She worked alongside the diplomatic sector as head of events at Morris International Associates in 2003 and went on to commission artworks for Art on the Underground. She undertook a curating residency in Barbados as part of the Queen Elizabeth Diamond Jubilee Scholarship Fund and has also held curatorial roles at the Science Gallery at King’s College London, Film and Video Umbrella and Up Projects.
She was the contemporary arts manager at Forestry England before joining Artangel as director in January.
“I told him that I did and that I had helped put his work on the tube. He said that he had lived in this country since the 1950s and this was the first time that he’d felt proud that this was his home. It moved me so much.”
Our understanding of public space has changed again since the pandemic, says Zulfiqar. “I think we realised just how valuable spaces beyond our domestic context were, whether that’s public spaces like museums or outside spaces. And culture, whether it’s film, poetry or music, was crucial for so many people during the pandemic. It has definitely heightened people’s perception of culture and their connection and access to public space.”
The toppling of the Edward Colston statue during the Black Lives Matters protests of 2020 also pushed society to reflect on the nature of representation in the public realm. “There is a friction between the evolution and movement of social consciousness and the ‘static-ness’ of statues,” says Zulfiqar. “We live with these statues around us that speak of specific moments and underline specific kinds of historic and contemporary inclusions and exclusions.”
Zulfiqar welcomes the “raised level of awareness and renewed engagement with the context that we live in” that the fall of Colston has brought about. “It’s interesting to think that a statue put up so long ago would have the power to trigger events and debate today,” she says.
Throughout her career, Zulfiqar’s work has – consciously or not – tracked alongside some of the biggest issues of our age. Last year she began working at Forestry England, a pioneer of arts initiatives that respond to outdoor spaces. It was here that Zulfiqar began to focus more intensely on the intersection between art and the climate and biodiversity crises.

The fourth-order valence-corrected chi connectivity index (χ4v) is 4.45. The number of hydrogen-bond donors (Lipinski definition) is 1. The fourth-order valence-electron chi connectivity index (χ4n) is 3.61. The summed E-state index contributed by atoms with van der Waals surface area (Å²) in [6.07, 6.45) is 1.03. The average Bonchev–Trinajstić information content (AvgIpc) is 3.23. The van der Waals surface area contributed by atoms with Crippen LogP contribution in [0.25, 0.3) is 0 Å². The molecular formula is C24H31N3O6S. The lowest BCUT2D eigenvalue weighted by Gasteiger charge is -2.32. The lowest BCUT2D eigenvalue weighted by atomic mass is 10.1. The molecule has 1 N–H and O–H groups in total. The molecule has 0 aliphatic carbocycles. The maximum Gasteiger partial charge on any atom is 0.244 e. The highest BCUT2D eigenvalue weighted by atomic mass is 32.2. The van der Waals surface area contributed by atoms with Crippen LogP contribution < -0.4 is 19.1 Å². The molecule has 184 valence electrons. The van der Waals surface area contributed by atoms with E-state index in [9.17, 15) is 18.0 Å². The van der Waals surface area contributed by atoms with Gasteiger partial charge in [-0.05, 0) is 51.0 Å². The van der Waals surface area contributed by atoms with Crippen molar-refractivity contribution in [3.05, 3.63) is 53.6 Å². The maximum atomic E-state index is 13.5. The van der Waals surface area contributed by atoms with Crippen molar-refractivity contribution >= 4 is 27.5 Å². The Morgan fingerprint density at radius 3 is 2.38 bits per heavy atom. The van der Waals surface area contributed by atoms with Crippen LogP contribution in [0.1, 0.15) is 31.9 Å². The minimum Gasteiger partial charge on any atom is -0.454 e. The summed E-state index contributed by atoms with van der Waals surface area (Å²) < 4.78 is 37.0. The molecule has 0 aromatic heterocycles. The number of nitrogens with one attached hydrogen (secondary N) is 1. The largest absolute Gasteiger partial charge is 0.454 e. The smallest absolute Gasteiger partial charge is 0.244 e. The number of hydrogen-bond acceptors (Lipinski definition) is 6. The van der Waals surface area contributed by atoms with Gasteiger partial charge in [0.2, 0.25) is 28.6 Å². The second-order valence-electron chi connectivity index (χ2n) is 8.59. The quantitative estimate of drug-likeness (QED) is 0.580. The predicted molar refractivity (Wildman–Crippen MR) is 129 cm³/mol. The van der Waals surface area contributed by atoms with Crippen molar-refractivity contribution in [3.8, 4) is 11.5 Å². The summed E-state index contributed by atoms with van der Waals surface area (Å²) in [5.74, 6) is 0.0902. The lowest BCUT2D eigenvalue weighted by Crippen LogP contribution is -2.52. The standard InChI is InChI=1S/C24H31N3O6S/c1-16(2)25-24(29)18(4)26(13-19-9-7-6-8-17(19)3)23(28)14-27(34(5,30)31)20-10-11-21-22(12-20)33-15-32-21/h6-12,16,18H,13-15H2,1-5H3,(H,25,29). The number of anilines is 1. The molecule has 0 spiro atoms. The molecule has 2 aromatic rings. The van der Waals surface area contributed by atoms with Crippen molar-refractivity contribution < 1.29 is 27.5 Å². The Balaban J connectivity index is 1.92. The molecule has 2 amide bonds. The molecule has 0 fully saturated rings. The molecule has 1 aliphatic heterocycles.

“Forestry England brings a unique set of conditions to the table because not only does it have access to an enormous amount of outdoor green space, but it also has access to scientists and researchers and people who are on the forefront of the climate emergency. I was really interested in developing Forestry England’s leadership role at the intersection of art production and environmental concerns.”
Growing environmental issues
Under Zulfiqar’s guidance, Forestry England embarked on a five-year partnership with Arts Council England to address climate and environmental issues. Zulfiqar is keen to continue this focus at Artangel.
“One of the biggest themes for me is the question around environment, because I think that, like the pandemic, this is a situation that will impact everybody, but not everybody will suffer in the same way,” she says. “I’m really interested to have conversations with artists about what it means to respond to this crisis and how we can re-examine what art production means in this context.”
Artangel’s archives offer an incredible resource to draw on. Zulfiqar says she’s particularly inspired by Jem Finer’s Longplayer, a musical composition that launched on 1 January 2000 and will continue playing until the end of 2999. The piece can be heard online and at several listening posts around the world. “I love what Longplayer stands for – long and durational rather than quick and transactional,” she says.
Zulfiqar’s exhilaration at becoming director of an organisation like Artangel is palpable. “It’s a fantastic team – I’m really excited about hearing the things that they are interested in and I look forward to the projects we will work on together.”
She says she’s particularly motivated about expanding the charity’s regional and international remit. Taking over from two directors who have been in the role for so long – and contributed to so many significant moments in British art – may seem like a formidable challenge, but Zulfiqar is undaunted.
“I grew up in a country in which the experience of people who have done something for a lot longer is really valued,” she says. “It’s not a hard end and a new beginning, it’s about how we build on their work to face the challenges of today.”
Founded in 1985, Artangel’s driving principle is “extraordinary art in unexpected places”. The charity has been behind some of the most memorable art experiences of recent decades, including Seizure (2008) by Roger Hiorns, who used blue copper sulphate crystals to transform an empty council flat in London’s Elephant & Castle, and House (1993-4), Rachel Whiteread’s temporary sculpture of the inside of a condemned east London home cast in concrete.
In 2011 the charity launched the Artangel Collection with Tate to enable film and video installations to be presented across the UK. More than 25 works are available for loan free of charge to publicly-funded sites. Current projects include Jitterbug, a film by Hackney artist Ayo Akingbade on the consequences of gentrification in her home borough, which was at London’s Museum of the Home.